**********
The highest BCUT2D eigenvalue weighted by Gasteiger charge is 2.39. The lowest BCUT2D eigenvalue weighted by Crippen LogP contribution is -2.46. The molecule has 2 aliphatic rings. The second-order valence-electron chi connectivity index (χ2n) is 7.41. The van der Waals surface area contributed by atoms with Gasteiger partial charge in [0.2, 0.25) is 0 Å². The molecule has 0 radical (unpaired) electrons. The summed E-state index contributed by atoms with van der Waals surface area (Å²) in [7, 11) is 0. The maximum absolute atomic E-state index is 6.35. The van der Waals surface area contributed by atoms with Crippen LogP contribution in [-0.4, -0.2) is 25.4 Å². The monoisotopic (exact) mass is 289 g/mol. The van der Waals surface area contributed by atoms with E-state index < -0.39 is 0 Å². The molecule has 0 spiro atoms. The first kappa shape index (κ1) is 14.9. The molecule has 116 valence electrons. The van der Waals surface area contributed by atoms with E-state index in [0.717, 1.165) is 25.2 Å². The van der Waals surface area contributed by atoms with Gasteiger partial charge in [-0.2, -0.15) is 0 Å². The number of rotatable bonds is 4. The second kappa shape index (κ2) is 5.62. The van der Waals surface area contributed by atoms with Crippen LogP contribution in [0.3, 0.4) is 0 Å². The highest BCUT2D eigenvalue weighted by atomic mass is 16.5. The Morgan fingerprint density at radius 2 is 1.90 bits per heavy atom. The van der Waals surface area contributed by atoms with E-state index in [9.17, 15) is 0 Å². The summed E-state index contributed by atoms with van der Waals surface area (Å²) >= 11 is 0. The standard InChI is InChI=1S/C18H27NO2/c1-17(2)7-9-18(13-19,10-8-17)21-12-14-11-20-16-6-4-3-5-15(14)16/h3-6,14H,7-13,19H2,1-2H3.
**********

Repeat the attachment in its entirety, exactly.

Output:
The highest BCUT2D eigenvalue weighted by Gasteiger charge is 2.39. The lowest BCUT2D eigenvalue weighted by Crippen LogP contribution is -2.46. The molecule has 2 aliphatic rings. The second-order valence-electron chi connectivity index (χ2n) is 7.41. The van der Waals surface area contributed by atoms with Gasteiger partial charge in [0.2, 0.25) is 0 Å². The molecule has 0 radical (unpaired) electrons. The summed E-state index contributed by atoms with van der Waals surface area (Å²) in [7, 11) is 0. The maximum absolute atomic E-state index is 6.35. The van der Waals surface area contributed by atoms with Crippen LogP contribution in [-0.4, -0.2) is 25.4 Å². The monoisotopic (exact) mass is 289 g/mol. The van der Waals surface area contributed by atoms with E-state index < -0.39 is 0 Å². The molecule has 0 spiro atoms. The first kappa shape index (κ1) is 14.9. The molecule has 116 valence electrons. The van der Waals surface area contributed by atoms with E-state index in [0.717, 1.165) is 25.2 Å². The van der Waals surface area contributed by atoms with Gasteiger partial charge in [-0.2, -0.15) is 0 Å². The number of rotatable bonds is 4. The second kappa shape index (κ2) is 5.62. The van der Waals surface area contributed by atoms with Crippen LogP contribution in [0.3, 0.4) is 0 Å². The highest BCUT2D eigenvalue weighted by atomic mass is 16.5. The Morgan fingerprint density at radius 2 is 1.90 bits per heavy atom. The van der Waals surface area contributed by atoms with E-state index in [9.17, 15) is 0 Å². The summed E-state index contributed by atoms with van der Waals surface area (Å²) >= 11 is 0. The standard InChI is InChI=1S/C18H27NO2/c1-17(2)7-9-18(13-19,10-8-17)21-12-14-11-20-16-6-4-3-5-15(14)16/h3-6,14H,7-13,19H2,1-2H3.